Were you one of the countless homeowners in the Fort Wayne area who lost ash trees to the ravages of the emerald ash borer this past summer?
If so, you’ve gained a painful understanding of the destructive potential of invasive species. Not only did entire neighborhoods lose their beautiful tree-lined streets, but removal and replacement costs are estimated in the millions of dollars.
Now the fight against invasives has put Little River Wetlands Project, and our largest preserve, Eagle Marsh, squarely in the national news.
The U.S. Army Corps of Engineers has proposed nine options aimed at preventing the spread of Asian carp and other aquatic nuisance species from crossing between the Great Lakes and the Mississippi watersheds via Eagle Marsh. Under extreme flooding conditions, invasive species might be able to swim or float from the Wabash River (which drains into the Mississippi basin) into the Maumee River and then into Lake Erie — and vice versa.
Many of the options involve construction at Eagle Marsh, a 716-acre restored wetland preserve just off Engle Road. As the landowner, we’re listening carefully to all the plans presented and will have input on the option ultimately chosen.
But here’s the thing. Fighting invasive species is critical, and we want to be part of the solution. In fact, we have an intense appreciation — gained through our own restoration work — of the importance of preventing and controlling the spread of invasive species.
At Eagle Marsh, we’re restoring wet farmland to wetland. To bring back the plants that originally lived here, we battle invasives, mostly non-native plants such as phragmites, reed canary grass and garlic mustard. Our strategies? Everything from hand-pulling with volunteers to spraying and controlled burns.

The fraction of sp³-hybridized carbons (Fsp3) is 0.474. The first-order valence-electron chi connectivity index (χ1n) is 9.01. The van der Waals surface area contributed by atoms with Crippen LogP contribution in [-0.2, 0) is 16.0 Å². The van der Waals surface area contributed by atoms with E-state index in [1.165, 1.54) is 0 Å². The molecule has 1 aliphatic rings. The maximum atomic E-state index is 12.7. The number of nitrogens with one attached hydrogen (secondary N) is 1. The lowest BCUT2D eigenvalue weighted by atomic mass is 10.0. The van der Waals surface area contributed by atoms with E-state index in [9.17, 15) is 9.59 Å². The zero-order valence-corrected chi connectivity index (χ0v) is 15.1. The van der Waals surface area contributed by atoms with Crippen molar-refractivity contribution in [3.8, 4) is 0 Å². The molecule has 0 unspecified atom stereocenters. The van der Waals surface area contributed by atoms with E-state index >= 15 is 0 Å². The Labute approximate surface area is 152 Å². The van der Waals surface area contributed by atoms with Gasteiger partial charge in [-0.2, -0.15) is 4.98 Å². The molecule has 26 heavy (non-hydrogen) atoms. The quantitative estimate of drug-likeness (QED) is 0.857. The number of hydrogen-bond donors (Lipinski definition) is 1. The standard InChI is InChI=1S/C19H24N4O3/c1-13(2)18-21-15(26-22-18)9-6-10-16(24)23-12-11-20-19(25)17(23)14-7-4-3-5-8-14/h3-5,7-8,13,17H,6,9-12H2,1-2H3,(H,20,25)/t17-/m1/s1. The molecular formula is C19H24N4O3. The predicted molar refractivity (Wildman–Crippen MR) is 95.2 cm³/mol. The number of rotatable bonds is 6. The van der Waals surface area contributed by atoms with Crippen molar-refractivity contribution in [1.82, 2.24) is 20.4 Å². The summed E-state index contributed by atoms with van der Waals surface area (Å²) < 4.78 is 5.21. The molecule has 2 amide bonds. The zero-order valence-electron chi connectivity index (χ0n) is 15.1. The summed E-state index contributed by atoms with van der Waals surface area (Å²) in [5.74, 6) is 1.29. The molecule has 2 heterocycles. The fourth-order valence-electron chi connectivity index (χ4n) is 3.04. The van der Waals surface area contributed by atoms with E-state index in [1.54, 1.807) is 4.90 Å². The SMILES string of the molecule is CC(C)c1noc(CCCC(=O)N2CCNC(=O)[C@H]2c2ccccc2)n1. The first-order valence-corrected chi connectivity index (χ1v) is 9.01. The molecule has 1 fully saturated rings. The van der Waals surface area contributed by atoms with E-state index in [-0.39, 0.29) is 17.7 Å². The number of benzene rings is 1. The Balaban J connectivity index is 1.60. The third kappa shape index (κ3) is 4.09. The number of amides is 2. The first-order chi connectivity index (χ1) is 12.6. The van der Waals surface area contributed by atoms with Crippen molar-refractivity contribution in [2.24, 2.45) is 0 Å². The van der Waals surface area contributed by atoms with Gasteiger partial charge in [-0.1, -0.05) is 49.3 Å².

Occasionally someone asks, “Why not just let nature run its course? What’s so bad about invasives?” The answer is that native plants and animals often can’t successfully compete against non-natives.
Whether insects, weeds or Asian carp, invasive species have a potentially crippling effect on ecosystems, waterways, crop growth and the U.S. economy.
Exotic pests cost the U.S. billions of dollars per year, and 42 percent of America’s threatened or endangered species are at risk due to non-indigenous species.
In the case of silver and bighead carp (Asian carp), these voracious fish would likely deplete the food supply of native fish in the Great Lakes, which in turn sustain a Midwestern fishing industry worth $7 billion a year.
Increasingly, the cost of eliminating invasive species has to be weighed against the cost of allowing them to continue to spread. In the last few years, efforts at the federal level have intensified greatly, as the impact of spreading invasives became clear.
Coalitions of governmental and non-governmental groups are working together, understanding that multifaceted approaches will be needed.
We firmly believe that prevention is the most cost-effective way of dealing with the threat of invasive species. To stop the next invasive species before it spreads, let’s work together.
Fort Wayne doesn’t often attract headlines in national news, but in the fight against invasives, we have a crucial role to play.